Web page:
On The Record with Austin Ringheim, MIT Water Polo New Head Coach

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Austin Ringheim, MIT's new head coach, spent a year in the wide open spaces of Texas. Photo Courtesy: A. Ringheim

There’s no more challenging academic environment in the world that the one that exists at the Massachusetts Institute of Technology, so finding successful water polo players who can hack it at MIT is a rare talent indeed.

MIT_logoGiven the academic pressures at MIT, it should come as little surprise that Engineer water polo has had three head coaches the last three years: Dave Andriole quit at the end of 2017 after four seasons in Cambridge; his assistant, Bret Lathrope took the helm last year and then resigned last July; and now Austin Ringheim will take over a program that showed marked improvement last year, going 10-13, including 2-8 in Northeast Water Polo Conference play.

In Ringheim, the Engineers have a coach well-equipped to address the particular concerns at MIT. An experience player from California, he played at Los Alamitos High School under legendary coach Dave Carlson, Ringheim spent two years at Golden Valley College before transferring to Whittier, who promptly went on a tear. The Poets, a DIII program, qualified for the 2014 NCAA tournament, a first in program history, with Ringheim claiming All-SCIAC honors.

He moved into coach high school ball, including at his alma mater under Carlson, ended up at Austin College under Mark Lawrence for the program’s inaugural season in men’s and women’s polo, and now finds himself in Cambridge, where he’ll look to build on a strong 2018 campaign.

Ringheim spoke with Swimming World about his preparation to succeed as an NCAA coach, the challenges of leading polo players at MIT and the enticing possibility of advancing to the Final Four in the first-ever Division III National Championship, scheduled to take place next December.

– Talk about your background in polo, including playing at Whittier in 2014 when the Poets went to the NCAA tournament.

I went to Los Alamitos High School and was fortunate to play for Dave Carlson and Jim Sprague there. My water polo base and my water polo tree were very strong at a young level. I played at SOCAL Water Polo Club all throughout high school, and then went to Golden West College.

My first year at Golden West we were able to win a state championship. We went 28-0 and that allowed me to transfer to Whittier. It was right around the time Justin [Pudwill] was starting to turn the page as a Division III program. That was a phenomenal experience.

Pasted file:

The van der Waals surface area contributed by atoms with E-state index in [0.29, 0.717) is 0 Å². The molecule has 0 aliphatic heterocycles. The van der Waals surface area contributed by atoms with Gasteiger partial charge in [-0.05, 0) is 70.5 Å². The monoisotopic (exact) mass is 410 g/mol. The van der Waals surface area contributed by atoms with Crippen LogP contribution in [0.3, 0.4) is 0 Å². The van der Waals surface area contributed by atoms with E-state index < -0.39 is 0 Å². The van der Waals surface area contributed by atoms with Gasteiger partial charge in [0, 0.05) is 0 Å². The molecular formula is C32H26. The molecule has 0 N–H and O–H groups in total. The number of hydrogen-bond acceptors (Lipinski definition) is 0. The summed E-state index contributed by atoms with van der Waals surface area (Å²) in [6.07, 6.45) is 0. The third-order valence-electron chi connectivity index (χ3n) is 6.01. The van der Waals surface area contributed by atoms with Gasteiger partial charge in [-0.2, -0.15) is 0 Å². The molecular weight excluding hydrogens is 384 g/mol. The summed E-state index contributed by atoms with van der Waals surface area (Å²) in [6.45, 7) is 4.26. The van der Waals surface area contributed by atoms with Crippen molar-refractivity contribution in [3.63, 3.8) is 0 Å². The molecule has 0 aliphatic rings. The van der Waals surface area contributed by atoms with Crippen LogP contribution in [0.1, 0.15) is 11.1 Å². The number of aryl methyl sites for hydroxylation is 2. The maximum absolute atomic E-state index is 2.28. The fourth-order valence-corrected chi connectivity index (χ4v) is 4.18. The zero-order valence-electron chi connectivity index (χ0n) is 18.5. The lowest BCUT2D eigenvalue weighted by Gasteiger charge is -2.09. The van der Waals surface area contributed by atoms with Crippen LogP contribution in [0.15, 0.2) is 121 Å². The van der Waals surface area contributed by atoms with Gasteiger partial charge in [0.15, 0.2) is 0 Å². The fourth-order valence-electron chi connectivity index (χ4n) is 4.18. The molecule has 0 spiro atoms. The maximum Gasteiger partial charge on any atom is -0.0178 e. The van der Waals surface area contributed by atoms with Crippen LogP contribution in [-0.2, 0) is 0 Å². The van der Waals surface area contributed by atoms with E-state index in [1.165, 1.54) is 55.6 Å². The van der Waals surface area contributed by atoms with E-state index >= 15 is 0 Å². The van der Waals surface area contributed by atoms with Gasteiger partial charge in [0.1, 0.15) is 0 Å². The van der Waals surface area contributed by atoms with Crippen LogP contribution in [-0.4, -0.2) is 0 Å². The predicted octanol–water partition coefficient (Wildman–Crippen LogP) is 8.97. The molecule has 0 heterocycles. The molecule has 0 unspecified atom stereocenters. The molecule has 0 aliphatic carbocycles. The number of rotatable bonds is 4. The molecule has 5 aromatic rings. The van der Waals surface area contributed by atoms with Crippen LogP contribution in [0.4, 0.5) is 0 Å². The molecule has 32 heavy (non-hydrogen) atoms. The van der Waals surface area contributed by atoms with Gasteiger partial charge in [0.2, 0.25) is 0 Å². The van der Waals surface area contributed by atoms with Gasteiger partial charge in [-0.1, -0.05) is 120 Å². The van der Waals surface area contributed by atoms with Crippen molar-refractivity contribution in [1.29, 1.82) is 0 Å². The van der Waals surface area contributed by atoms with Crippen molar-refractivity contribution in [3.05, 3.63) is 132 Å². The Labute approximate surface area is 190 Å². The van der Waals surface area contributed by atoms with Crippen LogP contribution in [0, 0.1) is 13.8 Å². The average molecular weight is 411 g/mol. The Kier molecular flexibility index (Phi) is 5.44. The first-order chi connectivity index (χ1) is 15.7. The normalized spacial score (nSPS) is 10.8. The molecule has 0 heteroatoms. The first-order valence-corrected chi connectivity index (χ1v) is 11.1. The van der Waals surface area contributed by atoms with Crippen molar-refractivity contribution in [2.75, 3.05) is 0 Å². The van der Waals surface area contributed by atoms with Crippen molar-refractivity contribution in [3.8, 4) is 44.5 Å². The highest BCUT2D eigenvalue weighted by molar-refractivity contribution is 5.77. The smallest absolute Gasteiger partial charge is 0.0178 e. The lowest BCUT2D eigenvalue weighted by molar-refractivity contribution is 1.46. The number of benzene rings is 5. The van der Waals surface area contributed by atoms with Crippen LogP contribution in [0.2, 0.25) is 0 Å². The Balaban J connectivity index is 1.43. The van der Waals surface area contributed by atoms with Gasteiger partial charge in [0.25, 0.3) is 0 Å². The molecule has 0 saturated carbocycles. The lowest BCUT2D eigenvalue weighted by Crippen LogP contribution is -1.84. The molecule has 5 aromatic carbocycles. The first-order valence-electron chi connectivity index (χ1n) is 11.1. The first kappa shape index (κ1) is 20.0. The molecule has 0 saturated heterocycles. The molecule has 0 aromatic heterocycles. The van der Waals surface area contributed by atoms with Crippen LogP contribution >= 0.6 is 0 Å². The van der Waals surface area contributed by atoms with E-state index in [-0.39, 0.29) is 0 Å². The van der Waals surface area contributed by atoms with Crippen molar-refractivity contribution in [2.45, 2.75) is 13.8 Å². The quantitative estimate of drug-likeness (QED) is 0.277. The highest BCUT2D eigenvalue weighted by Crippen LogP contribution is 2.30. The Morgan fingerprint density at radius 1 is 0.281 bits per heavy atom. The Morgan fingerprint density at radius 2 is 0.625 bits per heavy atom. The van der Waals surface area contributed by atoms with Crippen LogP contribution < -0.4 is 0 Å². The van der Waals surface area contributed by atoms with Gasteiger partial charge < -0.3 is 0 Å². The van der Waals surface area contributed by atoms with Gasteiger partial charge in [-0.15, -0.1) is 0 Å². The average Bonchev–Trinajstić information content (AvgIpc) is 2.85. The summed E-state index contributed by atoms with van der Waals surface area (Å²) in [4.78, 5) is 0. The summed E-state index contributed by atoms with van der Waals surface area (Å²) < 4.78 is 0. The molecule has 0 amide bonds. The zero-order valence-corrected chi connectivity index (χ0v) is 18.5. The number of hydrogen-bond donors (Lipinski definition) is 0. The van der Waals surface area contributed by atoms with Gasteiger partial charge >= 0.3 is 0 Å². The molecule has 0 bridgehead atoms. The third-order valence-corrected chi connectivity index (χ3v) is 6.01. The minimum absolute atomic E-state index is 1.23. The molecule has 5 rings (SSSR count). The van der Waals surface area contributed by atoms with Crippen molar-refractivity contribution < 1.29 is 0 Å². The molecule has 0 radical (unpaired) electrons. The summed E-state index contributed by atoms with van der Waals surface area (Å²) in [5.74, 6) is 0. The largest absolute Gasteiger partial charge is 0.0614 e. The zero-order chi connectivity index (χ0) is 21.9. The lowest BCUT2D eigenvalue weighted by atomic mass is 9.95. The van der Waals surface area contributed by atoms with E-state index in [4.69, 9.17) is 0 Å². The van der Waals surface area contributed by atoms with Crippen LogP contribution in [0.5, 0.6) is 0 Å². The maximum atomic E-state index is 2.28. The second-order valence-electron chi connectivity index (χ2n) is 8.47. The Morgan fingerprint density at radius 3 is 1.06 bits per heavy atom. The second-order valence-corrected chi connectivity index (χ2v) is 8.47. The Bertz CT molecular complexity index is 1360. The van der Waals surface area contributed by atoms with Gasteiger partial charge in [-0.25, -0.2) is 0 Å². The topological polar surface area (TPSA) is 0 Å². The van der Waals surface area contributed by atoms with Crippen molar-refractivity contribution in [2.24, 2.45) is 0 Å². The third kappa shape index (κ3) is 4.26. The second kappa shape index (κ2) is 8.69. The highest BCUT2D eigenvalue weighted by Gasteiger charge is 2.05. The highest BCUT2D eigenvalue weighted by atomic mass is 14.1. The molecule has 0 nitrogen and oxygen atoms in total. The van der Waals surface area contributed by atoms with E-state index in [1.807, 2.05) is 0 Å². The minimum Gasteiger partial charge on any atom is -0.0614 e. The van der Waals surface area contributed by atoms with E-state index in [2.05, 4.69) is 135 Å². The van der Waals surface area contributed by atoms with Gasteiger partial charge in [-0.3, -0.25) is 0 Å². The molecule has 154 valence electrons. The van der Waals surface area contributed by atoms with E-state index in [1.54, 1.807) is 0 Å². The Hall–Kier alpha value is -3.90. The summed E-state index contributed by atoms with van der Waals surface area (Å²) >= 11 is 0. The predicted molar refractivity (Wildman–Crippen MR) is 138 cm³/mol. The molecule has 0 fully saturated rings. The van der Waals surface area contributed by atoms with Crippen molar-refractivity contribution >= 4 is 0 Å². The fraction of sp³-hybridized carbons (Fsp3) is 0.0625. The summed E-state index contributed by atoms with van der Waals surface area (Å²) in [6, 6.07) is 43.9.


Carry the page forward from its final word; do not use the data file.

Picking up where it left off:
Being at Whittier, I definitely understood the balance of what it is to be not only a student athlete, but a scholar athlete and handling the academic-athletic work life balance. Something I like to pride myself on as far as being in this position, [is] having the kids juggle school and research and being TAs [Teaching Assistants] and all.

I graduated from Whittier in 2016 got right into high school and club coaching. I was working for Admiral Water Polo Foundation and with La Serna High School right out of college doing the JV boy’s and girl’s teams. From there I went back to Los Alamitos High School, where I did a year of learning under Carlson as a coach, learning all the ins and outs from not only a player’s perspective but from the coaching side of things.

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Photo Courtesy: MIT Athletics

It gave me a deep understanding of Dave and what he’s been successful at in the past, which I think is a huge asset to what I’m able to bring to the table.

From there, I was able to move. I moved out to Dallas last summer, and then I did a year with Mark [Lawrence] with Austin men’s and women’s as the assistant coach there. I also [served] as the 16 and under boys and girls at Thunder Water Polo Club. I was able to stay involved at the youth scene, which was awesome.

– You were there for the first year of Austin men’s and women’s polo. How was that experience with Coach Lawrence, starting a program from scratch in the vast state of Texas?